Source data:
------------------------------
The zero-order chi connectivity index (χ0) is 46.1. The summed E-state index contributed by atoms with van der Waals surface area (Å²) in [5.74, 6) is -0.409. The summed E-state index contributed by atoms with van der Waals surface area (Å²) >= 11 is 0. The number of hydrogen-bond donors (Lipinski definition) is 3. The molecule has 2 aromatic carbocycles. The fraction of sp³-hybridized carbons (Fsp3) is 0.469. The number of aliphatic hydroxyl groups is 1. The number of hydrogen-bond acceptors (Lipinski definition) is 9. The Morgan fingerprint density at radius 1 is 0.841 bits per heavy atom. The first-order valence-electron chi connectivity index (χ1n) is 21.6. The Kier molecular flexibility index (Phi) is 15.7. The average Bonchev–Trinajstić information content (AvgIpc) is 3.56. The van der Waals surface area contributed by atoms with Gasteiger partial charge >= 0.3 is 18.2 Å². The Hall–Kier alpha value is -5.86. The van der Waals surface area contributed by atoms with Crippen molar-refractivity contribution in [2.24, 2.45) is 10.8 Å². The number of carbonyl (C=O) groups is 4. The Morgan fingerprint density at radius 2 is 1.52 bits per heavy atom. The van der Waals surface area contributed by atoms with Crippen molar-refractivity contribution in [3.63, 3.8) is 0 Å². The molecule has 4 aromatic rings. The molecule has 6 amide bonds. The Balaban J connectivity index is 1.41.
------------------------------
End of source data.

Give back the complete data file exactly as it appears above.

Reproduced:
The zero-order chi connectivity index (χ0) is 46.1. The summed E-state index contributed by atoms with van der Waals surface area (Å²) in [5.74, 6) is -0.409. The summed E-state index contributed by atoms with van der Waals surface area (Å²) >= 11 is 0. The number of hydrogen-bond donors (Lipinski definition) is 3. The molecule has 2 aromatic carbocycles. The fraction of sp³-hybridized carbons (Fsp3) is 0.469. The number of aliphatic hydroxyl groups is 1. The number of hydrogen-bond acceptors (Lipinski definition) is 9. The Morgan fingerprint density at radius 1 is 0.841 bits per heavy atom. The first-order valence-electron chi connectivity index (χ1n) is 21.6. The Kier molecular flexibility index (Phi) is 15.7. The average Bonchev–Trinajstić information content (AvgIpc) is 3.56. The van der Waals surface area contributed by atoms with Gasteiger partial charge >= 0.3 is 18.2 Å². The Hall–Kier alpha value is -5.86. The van der Waals surface area contributed by atoms with Crippen molar-refractivity contribution in [2.24, 2.45) is 10.8 Å². The number of carbonyl (C=O) groups is 4. The Morgan fingerprint density at radius 2 is 1.52 bits per heavy atom. The van der Waals surface area contributed by atoms with Crippen molar-refractivity contribution in [3.63, 3.8) is 0 Å². The molecule has 4 aromatic rings. The molecule has 6 amide bonds. The Balaban J connectivity index is 1.41.